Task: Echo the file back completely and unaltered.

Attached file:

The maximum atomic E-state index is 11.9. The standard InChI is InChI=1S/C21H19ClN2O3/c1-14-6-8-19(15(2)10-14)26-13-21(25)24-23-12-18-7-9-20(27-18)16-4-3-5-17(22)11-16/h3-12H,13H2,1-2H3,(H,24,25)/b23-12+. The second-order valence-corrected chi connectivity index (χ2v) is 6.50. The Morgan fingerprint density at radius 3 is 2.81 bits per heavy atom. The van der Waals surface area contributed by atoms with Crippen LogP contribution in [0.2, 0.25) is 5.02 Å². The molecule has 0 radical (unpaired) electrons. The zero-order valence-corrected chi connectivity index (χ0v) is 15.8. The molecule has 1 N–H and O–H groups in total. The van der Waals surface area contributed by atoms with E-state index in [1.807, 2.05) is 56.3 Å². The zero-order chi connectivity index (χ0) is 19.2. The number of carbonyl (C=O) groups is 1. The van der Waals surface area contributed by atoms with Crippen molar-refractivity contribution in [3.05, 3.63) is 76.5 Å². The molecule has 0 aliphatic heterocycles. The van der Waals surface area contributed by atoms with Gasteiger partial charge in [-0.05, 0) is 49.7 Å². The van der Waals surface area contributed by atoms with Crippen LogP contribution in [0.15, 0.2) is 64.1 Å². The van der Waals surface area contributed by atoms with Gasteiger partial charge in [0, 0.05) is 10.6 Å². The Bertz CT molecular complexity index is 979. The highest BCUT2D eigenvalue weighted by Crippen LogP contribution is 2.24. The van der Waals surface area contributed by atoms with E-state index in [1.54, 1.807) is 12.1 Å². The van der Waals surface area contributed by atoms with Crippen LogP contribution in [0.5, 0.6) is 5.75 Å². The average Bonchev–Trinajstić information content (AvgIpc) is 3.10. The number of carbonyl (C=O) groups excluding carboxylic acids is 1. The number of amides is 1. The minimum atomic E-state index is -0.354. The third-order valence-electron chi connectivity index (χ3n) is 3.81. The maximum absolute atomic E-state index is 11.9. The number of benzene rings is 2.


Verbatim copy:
The maximum atomic E-state index is 11.9. The standard InChI is InChI=1S/C21H19ClN2O3/c1-14-6-8-19(15(2)10-14)26-13-21(25)24-23-12-18-7-9-20(27-18)16-4-3-5-17(22)11-16/h3-12H,13H2,1-2H3,(H,24,25)/b23-12+. The second-order valence-corrected chi connectivity index (χ2v) is 6.50. The Morgan fingerprint density at radius 3 is 2.81 bits per heavy atom. The van der Waals surface area contributed by atoms with Crippen LogP contribution in [0.2, 0.25) is 5.02 Å². The molecule has 0 radical (unpaired) electrons. The zero-order valence-corrected chi connectivity index (χ0v) is 15.8. The molecule has 1 N–H and O–H groups in total. The van der Waals surface area contributed by atoms with E-state index in [1.807, 2.05) is 56.3 Å². The zero-order chi connectivity index (χ0) is 19.2. The number of carbonyl (C=O) groups is 1. The van der Waals surface area contributed by atoms with Crippen molar-refractivity contribution in [3.05, 3.63) is 76.5 Å². The molecule has 0 aliphatic heterocycles. The van der Waals surface area contributed by atoms with Gasteiger partial charge in [-0.05, 0) is 49.7 Å². The van der Waals surface area contributed by atoms with Crippen LogP contribution in [0.15, 0.2) is 64.1 Å². The van der Waals surface area contributed by atoms with Gasteiger partial charge in [0, 0.05) is 10.6 Å². The Bertz CT molecular complexity index is 979. The highest BCUT2D eigenvalue weighted by Crippen LogP contribution is 2.24. The van der Waals surface area contributed by atoms with E-state index in [1.54, 1.807) is 12.1 Å². The van der Waals surface area contributed by atoms with Crippen LogP contribution in [0.5, 0.6) is 5.75 Å². The average Bonchev–Trinajstić information content (AvgIpc) is 3.10. The number of carbonyl (C=O) groups excluding carboxylic acids is 1. The number of amides is 1. The minimum atomic E-state index is -0.354. The third-order valence-electron chi connectivity index (χ3n) is 3.81. The maximum absolute atomic E-state index is 11.9. The number of benzene rings is 2.